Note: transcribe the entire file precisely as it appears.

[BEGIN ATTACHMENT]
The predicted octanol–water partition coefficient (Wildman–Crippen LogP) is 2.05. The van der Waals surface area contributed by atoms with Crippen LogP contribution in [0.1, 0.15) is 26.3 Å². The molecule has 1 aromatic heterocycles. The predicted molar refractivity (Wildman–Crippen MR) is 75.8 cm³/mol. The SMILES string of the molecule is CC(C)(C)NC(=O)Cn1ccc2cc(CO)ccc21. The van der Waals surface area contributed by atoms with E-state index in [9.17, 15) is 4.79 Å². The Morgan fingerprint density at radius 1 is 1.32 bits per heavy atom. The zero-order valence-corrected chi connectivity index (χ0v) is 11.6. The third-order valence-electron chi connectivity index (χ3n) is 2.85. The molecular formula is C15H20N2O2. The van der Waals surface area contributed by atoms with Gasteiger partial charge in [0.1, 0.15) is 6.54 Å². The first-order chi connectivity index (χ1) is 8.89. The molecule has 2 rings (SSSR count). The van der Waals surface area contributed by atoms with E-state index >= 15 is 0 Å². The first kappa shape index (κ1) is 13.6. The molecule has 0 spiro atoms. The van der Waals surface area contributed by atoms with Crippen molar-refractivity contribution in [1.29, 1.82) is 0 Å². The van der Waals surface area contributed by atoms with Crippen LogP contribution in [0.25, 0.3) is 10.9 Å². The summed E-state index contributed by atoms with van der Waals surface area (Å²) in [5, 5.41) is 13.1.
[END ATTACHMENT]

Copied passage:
The predicted octanol–water partition coefficient (Wildman–Crippen LogP) is 2.05. The van der Waals surface area contributed by atoms with Crippen LogP contribution in [0.1, 0.15) is 26.3 Å². The molecule has 1 aromatic heterocycles. The predicted molar refractivity (Wildman–Crippen MR) is 75.8 cm³/mol. The SMILES string of the molecule is CC(C)(C)NC(=O)Cn1ccc2cc(CO)ccc21. The van der Waals surface area contributed by atoms with E-state index in [9.17, 15) is 4.79 Å². The Morgan fingerprint density at radius 1 is 1.32 bits per heavy atom. The zero-order valence-corrected chi connectivity index (χ0v) is 11.6. The third-order valence-electron chi connectivity index (χ3n) is 2.85. The molecular formula is C15H20N2O2. The van der Waals surface area contributed by atoms with Gasteiger partial charge in [0.1, 0.15) is 6.54 Å². The first-order chi connectivity index (χ1) is 8.89. The molecule has 2 rings (SSSR count). The van der Waals surface area contributed by atoms with E-state index >= 15 is 0 Å². The first kappa shape index (κ1) is 13.6. The molecule has 0 spiro atoms. The van der Waals surface area contributed by atoms with Crippen molar-refractivity contribution in [1.29, 1.82) is 0 Å². The van der Waals surface area contributed by atoms with Crippen LogP contribution in [0.25, 0.3) is 10.9 Å². The summed E-state index contributed by atoms with van der Waals surface area (Å²) in [5, 5.41) is 13.1.